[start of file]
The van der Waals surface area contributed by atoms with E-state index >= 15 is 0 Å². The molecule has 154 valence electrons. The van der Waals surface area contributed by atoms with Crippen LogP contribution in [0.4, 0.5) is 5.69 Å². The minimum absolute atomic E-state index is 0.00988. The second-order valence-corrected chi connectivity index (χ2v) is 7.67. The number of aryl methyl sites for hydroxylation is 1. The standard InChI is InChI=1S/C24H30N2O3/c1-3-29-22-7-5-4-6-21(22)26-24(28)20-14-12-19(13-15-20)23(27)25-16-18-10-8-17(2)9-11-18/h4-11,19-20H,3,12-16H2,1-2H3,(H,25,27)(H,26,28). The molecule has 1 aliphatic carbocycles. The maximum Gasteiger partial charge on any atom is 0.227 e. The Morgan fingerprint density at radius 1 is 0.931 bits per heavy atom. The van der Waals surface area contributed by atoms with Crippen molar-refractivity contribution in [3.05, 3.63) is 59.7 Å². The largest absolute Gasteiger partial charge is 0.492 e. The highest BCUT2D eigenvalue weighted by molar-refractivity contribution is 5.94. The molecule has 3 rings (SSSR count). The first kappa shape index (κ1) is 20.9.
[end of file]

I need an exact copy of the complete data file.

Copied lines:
The van der Waals surface area contributed by atoms with E-state index >= 15 is 0 Å². The molecule has 154 valence electrons. The van der Waals surface area contributed by atoms with Crippen LogP contribution in [0.4, 0.5) is 5.69 Å². The minimum absolute atomic E-state index is 0.00988. The second-order valence-corrected chi connectivity index (χ2v) is 7.67. The number of aryl methyl sites for hydroxylation is 1. The standard InChI is InChI=1S/C24H30N2O3/c1-3-29-22-7-5-4-6-21(22)26-24(28)20-14-12-19(13-15-20)23(27)25-16-18-10-8-17(2)9-11-18/h4-11,19-20H,3,12-16H2,1-2H3,(H,25,27)(H,26,28). The molecule has 1 aliphatic carbocycles. The maximum Gasteiger partial charge on any atom is 0.227 e. The Morgan fingerprint density at radius 1 is 0.931 bits per heavy atom. The van der Waals surface area contributed by atoms with Crippen molar-refractivity contribution in [3.05, 3.63) is 59.7 Å². The largest absolute Gasteiger partial charge is 0.492 e. The highest BCUT2D eigenvalue weighted by molar-refractivity contribution is 5.94. The molecule has 3 rings (SSSR count). The first kappa shape index (κ1) is 20.9.